"SUMMARY: Under current law, lawsuits claiming that ballot measures fail to meet certain legal requirements in the Oregon Constitution for placement on ballot must be filed in circuit court within 60 days of time that Secretary of State approves the measure for circulation; challenges may also be filed after a measure passes under certain circumstances. Measure requires specified challenges to be filed within 60 days of date that Secretary of State approves the measure for circulation; eliminates specified post-election challenges. Measure requires legal challenges be filed directly with Oregon Supreme Court; challenge is deemed denied if not decided within 90 days of filing. Further judicial review is not allowed. Filing of such challenge would not delay approval of challenged measure to circulate for signatures. Other provisions."
Petitioner challenges the caption and the "yes" vote result statement. Petitioner's primary argument is that the phrase "lawful placement on ballot," which appears in both the caption and the "yes" vote result statement, is misleading. Petitioner also asserts that the caption and "yes" vote result statement exceed the applicable, statutorily established word limits because the Attorney General counted "hyphenated phrases" as one word, contrary to "the Attorney General's own internal policies and standards." For the reasons that follow, we agree with petitioner's first argument and decline to consider his second argument.
We begin by explaining our reasons for declining to consider petitioner's second argument. As noted, petitioner claims that the caption and "yes" vote result statement exceed their statutory word limits because "hyphenated phrases" used in those parts of the ballot title should be counted as two separate words. Assuming, but in no way deciding, that "hyphenated phrases" should be counted as two words, both the draft and certified ballot titles would fail to meet their statutory word limits. However, petitioner's written comments to the Secretary of State concerning the Attorney General's draft ballot title failed to raise any word count objection to the caption and "yes" vote result statement; petitioner raised that argument for the first time in his petition for review. By failing to raise his word count objection in his written comments to the Secretary of State, petitioner did not preserve that argument, and we decline to consider it. (2) See ORS 250.085(6) (failure to raise claim in written comments to Secretary of State generally precludes this court's consideration of it).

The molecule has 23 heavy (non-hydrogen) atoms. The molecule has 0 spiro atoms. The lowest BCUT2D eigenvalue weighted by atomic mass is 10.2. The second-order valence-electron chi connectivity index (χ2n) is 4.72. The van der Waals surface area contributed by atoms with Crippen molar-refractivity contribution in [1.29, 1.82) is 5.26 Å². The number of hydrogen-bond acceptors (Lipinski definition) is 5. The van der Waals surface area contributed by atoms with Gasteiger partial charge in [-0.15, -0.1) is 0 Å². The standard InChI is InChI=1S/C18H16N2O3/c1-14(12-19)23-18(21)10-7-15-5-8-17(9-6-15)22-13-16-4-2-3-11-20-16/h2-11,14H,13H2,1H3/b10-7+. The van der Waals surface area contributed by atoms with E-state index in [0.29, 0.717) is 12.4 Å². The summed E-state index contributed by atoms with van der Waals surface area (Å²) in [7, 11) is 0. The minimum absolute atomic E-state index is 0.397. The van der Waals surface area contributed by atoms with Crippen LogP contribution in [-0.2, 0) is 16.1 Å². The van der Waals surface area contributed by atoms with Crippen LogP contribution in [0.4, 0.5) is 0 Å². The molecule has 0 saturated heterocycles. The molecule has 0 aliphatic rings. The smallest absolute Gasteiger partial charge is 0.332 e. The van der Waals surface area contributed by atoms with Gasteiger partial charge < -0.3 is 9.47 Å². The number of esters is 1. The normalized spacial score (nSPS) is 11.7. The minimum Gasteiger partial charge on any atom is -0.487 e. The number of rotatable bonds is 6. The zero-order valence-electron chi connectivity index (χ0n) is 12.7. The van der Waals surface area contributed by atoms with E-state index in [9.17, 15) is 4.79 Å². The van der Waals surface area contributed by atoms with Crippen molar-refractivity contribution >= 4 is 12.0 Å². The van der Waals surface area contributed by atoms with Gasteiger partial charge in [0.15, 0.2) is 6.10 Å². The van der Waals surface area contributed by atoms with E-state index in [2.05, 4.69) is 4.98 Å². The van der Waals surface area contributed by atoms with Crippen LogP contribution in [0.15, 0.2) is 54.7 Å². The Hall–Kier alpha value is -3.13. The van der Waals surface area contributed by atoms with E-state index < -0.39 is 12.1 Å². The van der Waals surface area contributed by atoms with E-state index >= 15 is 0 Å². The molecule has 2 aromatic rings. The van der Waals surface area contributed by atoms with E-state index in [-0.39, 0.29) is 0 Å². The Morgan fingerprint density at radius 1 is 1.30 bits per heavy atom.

We turn now to petitioner's primary argument, that the caption and "yes" vote result statement are misleading. ORS 250.035(2)(a) requires that the caption of a ballot title contain a statement of not more than 15 words "that reasonably identifies the subject matter of the state measure." The caption is the "cornerstone for the other portions of the ballot title" and must identify the proposed measure's subject matter in terms that will not "confuse or mislead potential petition signers and voters." Mabon v. Myers, 332 Or 633, 637, 33 P3d 988 (2001). Additionally, the caption must not "understate or overstate the scope of the legal changes that the proposed measure would enact." Kain/Waller v. Myers, 337 Or 36, 40, 93 P3d 62 (2004).
As set out above, the caption provides:
"ELIMINATES POST-ELECTION CHALLENGES TO INITIATIVE'S LAWFUL PLACEMENT ON BALLOT; PROVIDES DIRECT, EXPEDITED SUPREME COURT REVIEW"
Petitioner argues that the phrase "lawful placement on ballot" is misleading because, "under the [proposed measure], no post-election challenge could be brought for an initiative that is either properly (meaning legally) or improperly (meaning illegally) placed on the ballot." We agree. The proposed measure purports to prohibit a certain class of "procedural" challenges that are not filed within "60 days after the date the Secretary of State approve[s] the petition for circulation." Thus, the practical effect of the proposed measure would be to prohibit any of those kinds of challenges from being brought after an election, whether or not the initiative being challenged was "lawfully" or "unlawfully" placed on the ballot. Under the proposed measure, whether a challenge is prohibited or not depends upon the type of claim raised in the challenge and its timing. Addition of the phrase "lawful placement on ballot" therefore is inaccurate in that it suggests a distinction that does not exist and could "confuse or mislead potential petition signers and voters." Mabon, 332 Or at 637. It follows that the caption does not "reasonably identif[y] the subject matter" of the proposed measure as required under ORS 250.035(2)(a).